I've found the best seat in the house, and if you live in Berkeley you can find it too: take the westbound lane of University Avenue and follow its line of sight eastward, past where the road dead-ends into campus, a short distance up the hill to a modest outdoor table beside some sort of medical building, with a lawn and trees holding off the cars, a reliable wireless collection, and a fine view of the bay. I've spent most of today up here. At noon Marin was pale blue and the bay a deeper blue, with white flecks of enormous ships; now the bay is fogged over and the sunset is a smoky white glow, probably how one would picture Absolute Spirit if the people who thought about Absolute Spirit went in for concrete imagery.
My last day in this troubled country. And I can’t help my country, so I did what I could for the house; the vacuum cleaner, a fine aerosol poison fog to kick off two weeks’ starvation for the fleas. I had to go around the kitchen covering all the food-related items with plastic wrap, like a low-budget Christo. Now I am back at my perch above the bay, waiting for the permethrin and s-methoprene to diffuse. I had been teasing Pica, a little, about buying the complete Virgil in Latin (which she doesn’t read) and taking it to Berlin; but before climbing this hill I stopped at Black Oak Books and discovered they had acquired more of Donald Davidson’s classical library, including the complete Thucydides in Greek (which I don’t read), so I tried to fight sentimentality, but guess what. Θουκυδιδησ ‘Αθηναιος ξυνεγραψε τον πολεμον των Πελοποννησιων και ‘Αθηναιωνand I know I paid too much for it. (But ladies and gents of the jury, I let alone the even more expensive, handsomely annotated edition of Aristotle’s Prior and Posterior Analytics, also from Davidson’s library, because the syllogistic logic is not so interesting. If it had been the Nicomachean Ethics I might have caved.)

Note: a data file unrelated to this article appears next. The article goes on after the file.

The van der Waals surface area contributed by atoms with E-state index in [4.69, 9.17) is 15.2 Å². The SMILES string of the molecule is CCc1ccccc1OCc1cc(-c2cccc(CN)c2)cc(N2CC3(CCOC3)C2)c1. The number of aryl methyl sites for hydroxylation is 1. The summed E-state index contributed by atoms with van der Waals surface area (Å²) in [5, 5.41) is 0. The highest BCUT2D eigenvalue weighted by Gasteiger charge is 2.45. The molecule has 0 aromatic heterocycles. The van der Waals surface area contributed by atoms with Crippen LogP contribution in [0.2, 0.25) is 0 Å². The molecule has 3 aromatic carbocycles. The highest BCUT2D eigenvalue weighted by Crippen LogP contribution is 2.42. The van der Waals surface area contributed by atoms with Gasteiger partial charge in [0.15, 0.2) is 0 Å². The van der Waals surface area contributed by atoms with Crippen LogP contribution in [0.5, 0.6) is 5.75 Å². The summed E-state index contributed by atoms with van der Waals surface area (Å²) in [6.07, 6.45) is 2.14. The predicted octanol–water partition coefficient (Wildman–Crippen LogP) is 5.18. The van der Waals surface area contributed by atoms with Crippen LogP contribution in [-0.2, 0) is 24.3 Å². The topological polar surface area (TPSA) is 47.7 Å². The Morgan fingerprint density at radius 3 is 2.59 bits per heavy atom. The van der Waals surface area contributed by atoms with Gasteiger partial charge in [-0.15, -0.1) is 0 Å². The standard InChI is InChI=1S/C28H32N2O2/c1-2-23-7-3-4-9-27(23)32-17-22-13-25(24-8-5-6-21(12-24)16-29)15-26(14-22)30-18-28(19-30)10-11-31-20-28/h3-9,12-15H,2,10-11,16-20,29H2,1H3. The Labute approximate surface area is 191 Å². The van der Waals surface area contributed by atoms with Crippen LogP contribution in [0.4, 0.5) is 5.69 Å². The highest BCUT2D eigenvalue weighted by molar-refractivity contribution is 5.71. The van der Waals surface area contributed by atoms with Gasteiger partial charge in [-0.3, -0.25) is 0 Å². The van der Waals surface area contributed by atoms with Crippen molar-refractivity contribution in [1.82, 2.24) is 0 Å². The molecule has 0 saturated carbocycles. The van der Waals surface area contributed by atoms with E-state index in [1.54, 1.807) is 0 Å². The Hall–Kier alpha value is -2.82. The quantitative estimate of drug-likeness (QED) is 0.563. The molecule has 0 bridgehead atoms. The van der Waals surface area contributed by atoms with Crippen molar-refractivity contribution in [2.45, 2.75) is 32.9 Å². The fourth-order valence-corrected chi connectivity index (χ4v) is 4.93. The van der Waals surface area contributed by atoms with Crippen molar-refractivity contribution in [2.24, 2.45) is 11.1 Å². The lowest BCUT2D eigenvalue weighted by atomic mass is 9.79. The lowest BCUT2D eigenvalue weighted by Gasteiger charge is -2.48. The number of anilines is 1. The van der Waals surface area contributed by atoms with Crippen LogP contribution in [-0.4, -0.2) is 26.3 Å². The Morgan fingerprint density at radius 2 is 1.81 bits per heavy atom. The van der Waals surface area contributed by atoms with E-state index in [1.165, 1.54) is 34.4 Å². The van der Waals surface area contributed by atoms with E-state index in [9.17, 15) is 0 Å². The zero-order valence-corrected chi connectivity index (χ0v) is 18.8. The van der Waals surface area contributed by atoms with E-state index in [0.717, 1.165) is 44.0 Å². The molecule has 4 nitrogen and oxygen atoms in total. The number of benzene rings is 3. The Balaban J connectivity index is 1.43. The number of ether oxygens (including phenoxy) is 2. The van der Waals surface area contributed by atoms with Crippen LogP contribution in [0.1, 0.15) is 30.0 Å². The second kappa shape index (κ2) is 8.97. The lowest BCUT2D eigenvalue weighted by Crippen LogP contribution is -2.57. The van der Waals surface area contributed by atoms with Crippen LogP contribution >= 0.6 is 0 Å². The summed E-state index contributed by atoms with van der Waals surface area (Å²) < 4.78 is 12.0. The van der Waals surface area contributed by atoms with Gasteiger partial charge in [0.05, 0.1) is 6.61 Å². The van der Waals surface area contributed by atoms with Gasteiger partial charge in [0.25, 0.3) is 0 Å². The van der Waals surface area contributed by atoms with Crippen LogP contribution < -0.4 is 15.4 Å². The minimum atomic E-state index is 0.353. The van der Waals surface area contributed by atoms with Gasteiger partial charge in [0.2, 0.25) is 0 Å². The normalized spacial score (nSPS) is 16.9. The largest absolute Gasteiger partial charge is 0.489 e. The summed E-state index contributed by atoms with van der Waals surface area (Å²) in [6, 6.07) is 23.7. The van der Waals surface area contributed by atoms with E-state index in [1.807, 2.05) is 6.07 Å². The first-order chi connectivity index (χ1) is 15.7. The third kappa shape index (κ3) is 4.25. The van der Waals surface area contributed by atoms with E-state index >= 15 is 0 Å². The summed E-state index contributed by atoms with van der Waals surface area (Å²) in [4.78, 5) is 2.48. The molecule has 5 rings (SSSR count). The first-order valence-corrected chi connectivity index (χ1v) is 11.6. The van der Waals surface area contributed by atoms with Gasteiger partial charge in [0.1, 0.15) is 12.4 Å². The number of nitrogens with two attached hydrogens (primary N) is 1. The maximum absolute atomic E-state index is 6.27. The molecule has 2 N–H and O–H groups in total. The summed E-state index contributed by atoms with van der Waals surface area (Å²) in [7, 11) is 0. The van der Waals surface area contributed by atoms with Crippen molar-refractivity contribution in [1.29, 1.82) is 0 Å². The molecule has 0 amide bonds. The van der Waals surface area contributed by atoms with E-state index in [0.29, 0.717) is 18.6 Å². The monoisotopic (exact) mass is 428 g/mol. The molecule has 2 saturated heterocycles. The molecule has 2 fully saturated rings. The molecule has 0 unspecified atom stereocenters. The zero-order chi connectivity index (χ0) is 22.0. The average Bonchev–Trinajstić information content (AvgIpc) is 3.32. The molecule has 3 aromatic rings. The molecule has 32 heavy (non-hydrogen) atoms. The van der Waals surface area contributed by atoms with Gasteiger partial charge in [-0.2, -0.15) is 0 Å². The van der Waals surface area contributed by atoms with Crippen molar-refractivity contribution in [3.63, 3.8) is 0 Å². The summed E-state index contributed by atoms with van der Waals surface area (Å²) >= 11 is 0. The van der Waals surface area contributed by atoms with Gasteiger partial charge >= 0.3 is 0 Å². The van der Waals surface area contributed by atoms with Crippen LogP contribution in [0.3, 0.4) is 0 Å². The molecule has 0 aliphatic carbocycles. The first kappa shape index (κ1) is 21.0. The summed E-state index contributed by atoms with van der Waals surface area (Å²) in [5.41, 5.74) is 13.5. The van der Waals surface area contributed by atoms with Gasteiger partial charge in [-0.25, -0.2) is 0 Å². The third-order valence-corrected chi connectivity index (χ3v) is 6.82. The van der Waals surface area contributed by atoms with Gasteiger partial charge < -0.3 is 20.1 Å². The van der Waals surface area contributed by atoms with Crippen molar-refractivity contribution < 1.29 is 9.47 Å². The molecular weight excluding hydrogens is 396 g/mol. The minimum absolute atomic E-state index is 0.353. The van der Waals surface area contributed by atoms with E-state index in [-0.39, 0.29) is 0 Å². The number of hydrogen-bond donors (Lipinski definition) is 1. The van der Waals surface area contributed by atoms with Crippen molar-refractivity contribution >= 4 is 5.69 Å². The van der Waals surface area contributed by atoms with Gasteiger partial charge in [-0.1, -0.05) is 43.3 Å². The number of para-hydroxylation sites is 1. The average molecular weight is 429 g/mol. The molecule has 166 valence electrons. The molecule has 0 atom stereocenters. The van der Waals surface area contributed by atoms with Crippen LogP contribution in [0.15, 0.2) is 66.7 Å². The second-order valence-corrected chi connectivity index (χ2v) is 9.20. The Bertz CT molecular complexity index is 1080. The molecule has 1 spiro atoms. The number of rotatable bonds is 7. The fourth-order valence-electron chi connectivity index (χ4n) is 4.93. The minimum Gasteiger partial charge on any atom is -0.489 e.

The Absolute Spirit in the west is brilliant orange now, and I’m hungry, so I should go air out the house. My train comes tomorrow at 5:17 a.m. So “À Berlin! à Berlin! à Berlin!” I say, like the Parisian mob at the end of Nana, but with milder intent and (I hope) happier results.